Book Talk: The Rhino Keepers



Book Talk: The Rhino Keepers

With three rhinos slaughtered every two days in South Africa, the battle to keep these unique animals alive has gone from urgent to desperate. The Rhino Keepers, written by Clive and Anton Walker, offers a personal and detailed account of the mountainous challenges that stand between conservationists and a flourishing rhino population.

‘That one of the world’s most magnificent creatures is reduced, once again, to endless argument is an indictment of our inability to prevent its extinction. What will history say of us if we allow it to happen?’ – The Rhino Keepers, page 183.

Caravan & Outdoor Life: What inspired you both to get involved with wildlife conservation?

Clive Walker: At the age of eight I got to ride on the back of an Indian elephant at the Johannesburg Zoo, and from that moment I was completely smitten. As for my son, Anton, he was born into a world of wildlife: from the tender age of two he was taken on visits to the Kruger Park and the Tuli Block. He and his brother, Renning, helped their father collect the dung of African mammals from 1971, a process which resulted in the publishing of Signs of the Wild back in 1982.

COL: The personal experiences that you recount in the book speak of both challenges and triumphs. What kept you active in wildlife conservation and specifically rhino conservation when the fight really got tough?

CW: I founded the Endangered Wildlife Trust in 1973 with the support of my wife, Conita, and some great friends. The very purpose of the trust was centred around conserving endangered wildlife. We learned very quickly how tough the battle could be, whether it was the rhino, cheetah or any other species that was being threatened with extinction.

COL: Do either of you have a specific memory of a rhino encounter or wildlife experience that inspired you to keep on fighting?

CW: There have been numerous encounters over the years, but one that stands out quite vividly for me is the mindless slaying of our four-year-old tame black rhino female in 2008, all for her small horn. It was a horrific thing to see – just so unnecessary.

COL: What did you hope to achieve by writing such a personal and emotive book?

CW: We want to create a greater awareness and appreciation of these often misunderstood animals. There are several myths out there, some completely outrageous, and we want to set the record straight and dispel many of the inaccuracies that surround rhinos. Our hope is that the book will inspire all who are responsible for the survival of rhino – conservationists, wildlife enthusiasts and the public, in both Asia and Africa – and we urge them in particular to read the last few paragraphs on page 183. We desperately need a solution to this rapidly increasing poaching crisis.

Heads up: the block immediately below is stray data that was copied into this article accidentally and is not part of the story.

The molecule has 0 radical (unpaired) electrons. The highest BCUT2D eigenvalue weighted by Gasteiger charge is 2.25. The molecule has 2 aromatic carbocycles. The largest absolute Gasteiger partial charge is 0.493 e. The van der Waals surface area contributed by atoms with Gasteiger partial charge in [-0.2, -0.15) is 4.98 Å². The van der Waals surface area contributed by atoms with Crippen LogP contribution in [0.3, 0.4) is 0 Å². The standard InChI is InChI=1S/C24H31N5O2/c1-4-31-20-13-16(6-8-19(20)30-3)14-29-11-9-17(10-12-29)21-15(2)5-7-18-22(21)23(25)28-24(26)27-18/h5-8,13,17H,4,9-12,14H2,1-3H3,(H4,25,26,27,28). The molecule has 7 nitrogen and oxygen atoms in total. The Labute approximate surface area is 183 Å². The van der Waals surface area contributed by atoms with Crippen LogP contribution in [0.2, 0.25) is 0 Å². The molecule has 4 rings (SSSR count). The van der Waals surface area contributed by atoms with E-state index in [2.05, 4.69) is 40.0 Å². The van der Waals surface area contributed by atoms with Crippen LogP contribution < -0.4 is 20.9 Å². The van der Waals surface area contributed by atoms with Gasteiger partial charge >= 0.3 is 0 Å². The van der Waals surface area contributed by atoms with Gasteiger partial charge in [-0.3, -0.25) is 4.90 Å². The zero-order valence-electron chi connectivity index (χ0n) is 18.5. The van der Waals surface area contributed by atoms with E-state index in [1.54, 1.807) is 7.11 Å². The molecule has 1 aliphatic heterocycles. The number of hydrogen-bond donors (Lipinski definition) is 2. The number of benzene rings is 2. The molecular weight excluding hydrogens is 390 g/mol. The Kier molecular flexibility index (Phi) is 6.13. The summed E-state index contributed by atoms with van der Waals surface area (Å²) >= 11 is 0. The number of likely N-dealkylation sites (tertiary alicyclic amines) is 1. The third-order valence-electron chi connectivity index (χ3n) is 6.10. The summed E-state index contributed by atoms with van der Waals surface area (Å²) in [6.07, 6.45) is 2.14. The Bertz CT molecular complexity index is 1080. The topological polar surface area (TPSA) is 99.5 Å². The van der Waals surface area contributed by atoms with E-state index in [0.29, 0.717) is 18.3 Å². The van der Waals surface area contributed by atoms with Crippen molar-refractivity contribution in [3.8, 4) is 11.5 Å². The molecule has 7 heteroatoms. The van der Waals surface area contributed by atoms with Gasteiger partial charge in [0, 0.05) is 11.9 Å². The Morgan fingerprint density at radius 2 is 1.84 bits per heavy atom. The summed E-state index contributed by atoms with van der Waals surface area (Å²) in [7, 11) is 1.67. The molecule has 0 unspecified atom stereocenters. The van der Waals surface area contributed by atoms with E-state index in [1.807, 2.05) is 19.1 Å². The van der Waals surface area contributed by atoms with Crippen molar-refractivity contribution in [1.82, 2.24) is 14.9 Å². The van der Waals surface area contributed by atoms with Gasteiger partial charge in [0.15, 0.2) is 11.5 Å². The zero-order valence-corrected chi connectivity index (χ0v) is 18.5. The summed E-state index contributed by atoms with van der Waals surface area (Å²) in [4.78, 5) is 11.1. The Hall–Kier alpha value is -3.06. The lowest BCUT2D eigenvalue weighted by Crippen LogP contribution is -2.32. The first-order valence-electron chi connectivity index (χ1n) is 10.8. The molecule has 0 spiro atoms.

COL: What do you think sets your story apart from other wildlife stories?

CW: This publication is the first to deal with the South African situation regarding rhino, which has global significance. South Africa is in the spotlight over the unacceptable levels of illegal rhino poaching and we need to show the world that, as a unified force, we can overcome it.

COL: What elements of the bush do you love? Is there something that every visitor to the African bush should experience?

CW: One of the most special experiences one can have in the bush is to experience an African dawn in wild country with like-minded friends.

COL: What is your favourite time of day to be out and about among the animals?

CW: Having run wilderness trails for close on 22 years, any time to be in the bush is just perfect for me.

COL: If you could give the public one piece of advice, or rectify one misperception about rhinos and the state of their numbers and population, what would it be?

CW: The list is endless. In fact, that is the focal point of many chapters in our book. The Rhino Keepers details and underscores the enormous challenges faced in a world where rhino horn is more expensive than gold or cocaine. We hope that whoever reads the book will be made more acutely aware of the truth behind this terrible situation.

COL: What is your opinion on legalising the trade in rhino horn?

CW: My personal opinion is not of vital importance. What is crucial, we believe, is that the book should raise pertinent questions, look at both sides of the story and stimulate thought and debate about how best to ensure the long-term survival of the rhino.

COL: What are your hopes for the future of our black and white rhinos?

CW: We are encouraged by the massive groundswell of outrage among ordinary South Africans at the events that have occurred over the past five years and their determination to support every effort to halt the killing. Extinction is not and will not be an option.


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